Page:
The point is you shouldn’t do what the Bible says. What matters is what the Bible TEACHES, not necessarily what the Bible says. If we are to follow what the Bible says, then why do Christians encourage one another to follow the TEACHINGS of Jesus, not the SAYINGS. The teachings of the Bible are the important part. Because of this, it is never enough to simply point to a passage in the Bible and say “This passage says X, so I have to do X”. Even though some might do this occasionally, no Christian actually does this with the whole Bible. Keep this in mind as you read the Bible. Just because the Bible says something or mentions something, doesn’t mean you should do it. You do what the Bible teaches, not what it says because there are a lot of times when what the Bible says is very different from what the Bible teaches (due to hyperbolic language, cultural and historical backgrounds, etc. This would be a good subject for future blog posts).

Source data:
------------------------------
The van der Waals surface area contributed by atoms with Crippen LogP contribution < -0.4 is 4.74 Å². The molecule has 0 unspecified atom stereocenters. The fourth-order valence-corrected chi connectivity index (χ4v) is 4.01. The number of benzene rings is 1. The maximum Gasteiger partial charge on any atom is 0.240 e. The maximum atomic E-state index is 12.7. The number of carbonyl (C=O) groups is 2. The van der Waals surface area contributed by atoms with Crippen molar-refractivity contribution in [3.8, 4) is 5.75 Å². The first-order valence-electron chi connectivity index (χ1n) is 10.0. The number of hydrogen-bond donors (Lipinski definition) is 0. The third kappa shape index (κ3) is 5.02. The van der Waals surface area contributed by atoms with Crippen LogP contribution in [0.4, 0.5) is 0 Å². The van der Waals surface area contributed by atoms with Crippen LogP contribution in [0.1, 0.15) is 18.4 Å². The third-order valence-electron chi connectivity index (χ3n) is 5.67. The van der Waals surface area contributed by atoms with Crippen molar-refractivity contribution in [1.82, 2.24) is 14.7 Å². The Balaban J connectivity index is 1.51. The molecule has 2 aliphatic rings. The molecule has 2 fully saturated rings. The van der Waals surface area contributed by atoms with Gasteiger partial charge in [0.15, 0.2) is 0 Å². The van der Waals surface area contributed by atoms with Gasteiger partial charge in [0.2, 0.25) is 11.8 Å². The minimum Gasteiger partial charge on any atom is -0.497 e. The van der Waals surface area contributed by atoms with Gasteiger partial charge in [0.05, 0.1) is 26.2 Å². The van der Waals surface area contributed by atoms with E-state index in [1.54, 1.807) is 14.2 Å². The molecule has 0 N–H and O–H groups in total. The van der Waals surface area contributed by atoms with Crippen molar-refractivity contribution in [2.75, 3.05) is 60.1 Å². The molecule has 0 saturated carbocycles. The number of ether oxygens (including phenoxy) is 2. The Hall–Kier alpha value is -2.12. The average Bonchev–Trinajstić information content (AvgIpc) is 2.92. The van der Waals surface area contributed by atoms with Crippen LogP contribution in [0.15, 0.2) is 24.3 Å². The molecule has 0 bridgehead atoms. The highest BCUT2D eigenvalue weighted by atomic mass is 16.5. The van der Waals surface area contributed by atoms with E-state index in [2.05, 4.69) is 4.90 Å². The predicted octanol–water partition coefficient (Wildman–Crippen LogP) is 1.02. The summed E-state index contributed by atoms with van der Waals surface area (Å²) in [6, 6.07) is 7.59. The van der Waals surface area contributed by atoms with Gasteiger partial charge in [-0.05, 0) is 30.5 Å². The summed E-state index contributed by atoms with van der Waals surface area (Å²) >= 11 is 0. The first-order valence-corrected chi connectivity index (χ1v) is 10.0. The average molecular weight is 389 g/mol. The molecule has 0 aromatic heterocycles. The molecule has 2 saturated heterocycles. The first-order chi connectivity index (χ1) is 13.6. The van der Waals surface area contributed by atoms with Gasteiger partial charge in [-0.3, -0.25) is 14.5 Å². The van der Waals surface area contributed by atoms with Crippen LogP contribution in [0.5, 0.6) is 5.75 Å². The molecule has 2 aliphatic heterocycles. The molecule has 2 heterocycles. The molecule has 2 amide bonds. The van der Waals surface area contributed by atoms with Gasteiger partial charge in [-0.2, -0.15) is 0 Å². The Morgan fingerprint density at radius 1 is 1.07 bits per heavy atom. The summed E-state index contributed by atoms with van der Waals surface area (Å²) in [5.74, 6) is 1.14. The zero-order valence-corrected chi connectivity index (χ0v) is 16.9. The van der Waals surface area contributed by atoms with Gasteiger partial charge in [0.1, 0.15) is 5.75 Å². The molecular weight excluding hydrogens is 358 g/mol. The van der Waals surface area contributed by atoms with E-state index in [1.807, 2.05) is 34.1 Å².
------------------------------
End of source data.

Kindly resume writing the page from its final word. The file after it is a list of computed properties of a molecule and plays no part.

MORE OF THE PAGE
I do not mean to say that what Bible says (the actual words on the page) is unimportant; however, too many people seem to think that what the Bible says and what the Bible teaches are always the same thing. But more often than not, they are two totally different things. The danger is that we might cling too strongly to the actual words of the Bible and not think about the teachings. This can then lead to doing or believing something that isn’t necessarily taught by the Bible.
Verse quotations are taken from the NET Bible.